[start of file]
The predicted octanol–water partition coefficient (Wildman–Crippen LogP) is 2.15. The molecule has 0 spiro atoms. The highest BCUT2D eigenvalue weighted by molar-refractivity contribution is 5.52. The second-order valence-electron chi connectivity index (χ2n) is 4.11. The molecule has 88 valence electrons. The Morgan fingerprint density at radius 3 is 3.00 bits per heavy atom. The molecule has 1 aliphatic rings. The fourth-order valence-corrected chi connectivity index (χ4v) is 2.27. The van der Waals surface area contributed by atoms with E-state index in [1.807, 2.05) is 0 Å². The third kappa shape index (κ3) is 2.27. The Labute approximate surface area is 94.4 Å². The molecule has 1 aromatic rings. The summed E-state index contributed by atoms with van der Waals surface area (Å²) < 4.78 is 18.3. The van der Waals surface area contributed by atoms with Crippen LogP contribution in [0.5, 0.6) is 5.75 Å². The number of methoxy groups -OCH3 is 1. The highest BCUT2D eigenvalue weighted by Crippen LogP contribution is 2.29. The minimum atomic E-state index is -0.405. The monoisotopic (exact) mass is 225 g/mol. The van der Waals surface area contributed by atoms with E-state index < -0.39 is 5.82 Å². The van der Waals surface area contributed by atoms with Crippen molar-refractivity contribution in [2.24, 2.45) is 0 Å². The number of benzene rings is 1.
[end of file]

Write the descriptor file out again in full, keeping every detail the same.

The predicted octanol–water partition coefficient (Wildman–Crippen LogP) is 2.15. The molecule has 0 spiro atoms. The highest BCUT2D eigenvalue weighted by molar-refractivity contribution is 5.52. The second-order valence-electron chi connectivity index (χ2n) is 4.11. The molecule has 88 valence electrons. The Morgan fingerprint density at radius 3 is 3.00 bits per heavy atom. The molecule has 1 aliphatic rings. The fourth-order valence-corrected chi connectivity index (χ4v) is 2.27. The van der Waals surface area contributed by atoms with E-state index in [1.807, 2.05) is 0 Å². The third kappa shape index (κ3) is 2.27. The Labute approximate surface area is 94.4 Å². The molecule has 1 aromatic rings. The summed E-state index contributed by atoms with van der Waals surface area (Å²) < 4.78 is 18.3. The van der Waals surface area contributed by atoms with Crippen LogP contribution in [0.5, 0.6) is 5.75 Å². The number of methoxy groups -OCH3 is 1. The highest BCUT2D eigenvalue weighted by Crippen LogP contribution is 2.29. The minimum atomic E-state index is -0.405. The monoisotopic (exact) mass is 225 g/mol. The van der Waals surface area contributed by atoms with E-state index < -0.39 is 5.82 Å². The van der Waals surface area contributed by atoms with Crippen molar-refractivity contribution in [2.24, 2.45) is 0 Å². The number of benzene rings is 1.